The Good Life

It's been 7 years since we saw our last total eclipse, having missed the most recent African event - but now it's finally here! A spring cruise in the Mediterranean is just what the doctor ordered, and we arrive in Genoa, Italy, to board the 'Costa Classica' for our fourth eclipse adventure.

Our itinerary will take us to Rome, Alexandria (Egypt), Limassol (Cyprus), Rhodes (Greece), Antalya (Turkey), Naples, and back to Genoa.

Click on each city below to see the pictures:


First impression: traffic!! Second impression: ancient roman ruins everywhere, interspersed with modern buildings and medieval structures, a hodge-podge of styles spanning every age since Roman times. We had barely a day to take it all in, so we had to limit ourselves to some of the major sites to visit: the Colosseum was first on our list, still a very impressive structure despite the damage it has suffered over the centuries; this was followed by the Vatican and its fabulous museums, the Sistine Chapel, and of course St. Peter's Square and Basilica. Virtual time-travelling in the space of a few hours!


First impression: traffic!! The beautiful ancient city of Alexandria is a faded and rather dilapitated version of its former self, but fascinating nonetheless. We visited an ancient Roman amphitheatre; it has a capacity of 800 people and is considered the only one of its kind in Egypt. We then made our way to the ancient Roman catacombs of Shawqafa, dating from the 2nd century A.D. and cut into living rock underground, where Roman, Greek and Egyptian styles all mingle in the carvings and frescoes. Then on to the famous 'Corniche', a 20-mile long road along Alexandria's waterfront, all via tiny alleys where we sampled some of the 'real' Alexandria - people cooking meals on tiny braziers in the street, goats, chickens and donkeys wandering around, everything you can think of for sale off small carts, including live rabbits and delicious looking flat-bread. We ended up at the Montaza gardens, a beautiful park built around the former King Farouk's summer palace. After lunch, our next stop was the Qait Bey Fort where the ancient pharos (lighthouse) of Alexandria, one of the seven wonders of the world, once stood. Then of course we had to see the famous new Library of Alexandria, a stunning ultra-modern building; finally, we were off to a bazaar to make some purchases and some serious haggling!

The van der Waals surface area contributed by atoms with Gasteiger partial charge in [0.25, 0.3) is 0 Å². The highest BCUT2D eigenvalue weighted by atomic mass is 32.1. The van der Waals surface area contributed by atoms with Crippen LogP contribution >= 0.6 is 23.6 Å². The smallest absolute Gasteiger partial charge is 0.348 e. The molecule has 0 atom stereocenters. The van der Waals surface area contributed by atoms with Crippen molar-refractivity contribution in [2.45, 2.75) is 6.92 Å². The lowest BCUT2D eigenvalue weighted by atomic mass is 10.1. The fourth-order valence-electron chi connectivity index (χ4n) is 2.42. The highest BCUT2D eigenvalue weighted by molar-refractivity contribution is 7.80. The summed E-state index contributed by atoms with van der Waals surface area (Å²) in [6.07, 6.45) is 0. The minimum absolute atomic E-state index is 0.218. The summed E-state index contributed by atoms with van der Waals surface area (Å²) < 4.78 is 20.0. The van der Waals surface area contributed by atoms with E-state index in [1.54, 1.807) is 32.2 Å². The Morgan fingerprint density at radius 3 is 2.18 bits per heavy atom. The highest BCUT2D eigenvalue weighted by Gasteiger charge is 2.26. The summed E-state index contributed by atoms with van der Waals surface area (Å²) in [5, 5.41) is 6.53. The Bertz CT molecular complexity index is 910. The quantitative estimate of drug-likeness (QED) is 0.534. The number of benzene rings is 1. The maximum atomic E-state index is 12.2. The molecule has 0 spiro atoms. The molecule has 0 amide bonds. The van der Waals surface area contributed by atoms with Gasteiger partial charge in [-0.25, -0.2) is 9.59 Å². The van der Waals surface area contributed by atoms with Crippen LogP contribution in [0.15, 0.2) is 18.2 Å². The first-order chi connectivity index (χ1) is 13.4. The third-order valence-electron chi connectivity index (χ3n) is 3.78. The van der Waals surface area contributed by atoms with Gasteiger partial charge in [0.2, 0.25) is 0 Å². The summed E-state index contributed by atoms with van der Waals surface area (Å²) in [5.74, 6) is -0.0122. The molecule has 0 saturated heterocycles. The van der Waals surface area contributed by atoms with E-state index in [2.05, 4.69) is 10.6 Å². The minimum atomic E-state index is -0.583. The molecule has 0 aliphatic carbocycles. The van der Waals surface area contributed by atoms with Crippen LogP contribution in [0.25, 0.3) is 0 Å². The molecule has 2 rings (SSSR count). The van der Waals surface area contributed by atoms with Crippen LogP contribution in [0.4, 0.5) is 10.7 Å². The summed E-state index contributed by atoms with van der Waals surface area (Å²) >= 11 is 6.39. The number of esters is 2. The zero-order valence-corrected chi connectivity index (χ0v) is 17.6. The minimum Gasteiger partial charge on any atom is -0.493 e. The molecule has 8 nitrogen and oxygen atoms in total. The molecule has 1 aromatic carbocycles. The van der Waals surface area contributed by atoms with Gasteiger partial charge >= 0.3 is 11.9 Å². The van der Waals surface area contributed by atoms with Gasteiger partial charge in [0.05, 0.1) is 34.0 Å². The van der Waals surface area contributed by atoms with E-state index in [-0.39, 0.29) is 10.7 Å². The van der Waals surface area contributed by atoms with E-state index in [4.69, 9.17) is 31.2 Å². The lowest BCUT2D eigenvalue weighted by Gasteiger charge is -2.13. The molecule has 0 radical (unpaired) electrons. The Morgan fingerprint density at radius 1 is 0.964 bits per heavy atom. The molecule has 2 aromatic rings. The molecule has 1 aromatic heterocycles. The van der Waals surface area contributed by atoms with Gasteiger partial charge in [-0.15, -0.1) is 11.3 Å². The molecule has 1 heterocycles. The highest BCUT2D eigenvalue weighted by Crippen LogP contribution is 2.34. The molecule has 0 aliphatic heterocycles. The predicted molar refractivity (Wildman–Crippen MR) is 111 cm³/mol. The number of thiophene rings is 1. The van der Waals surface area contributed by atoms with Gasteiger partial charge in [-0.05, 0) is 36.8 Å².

No, the traffic wasn't bad at all here! *g* We only had half a day in Cyprus and decided not to take any tours, but just to enjoy the warm weather. Limassol is a fairly large city, unfortunately we were there on a Sunday when most shops are closed (although some opened due to two cruiseships being in port). There is a beautiful seaside promenade lined with palm trees, and everyone was out in their Sunday best, eating ice cream and just enjoying themselves. A lot of the shops were selling hand-made lace, and leather goods are also very prominent. Many shops along the waterfront also sell natural sponges from the Mediterranean - heaps and heaps of them sitting in baskets, in every size and shape.


The island of Rhodes is a historical treasure-trove; The Knights of St John of Jerusalem (or Hospitallers) occupied Rhodes from 1309 to 1523 and transformed the city into a stronghold. It is still partially surrounded by the ancient fortifications, and the main attraction is of course the Grand Master's Palace, which visually dominates the place. In the Lower Town, Gothic architecture vies with mosques, public baths and other buildings dating from the Ottoman period.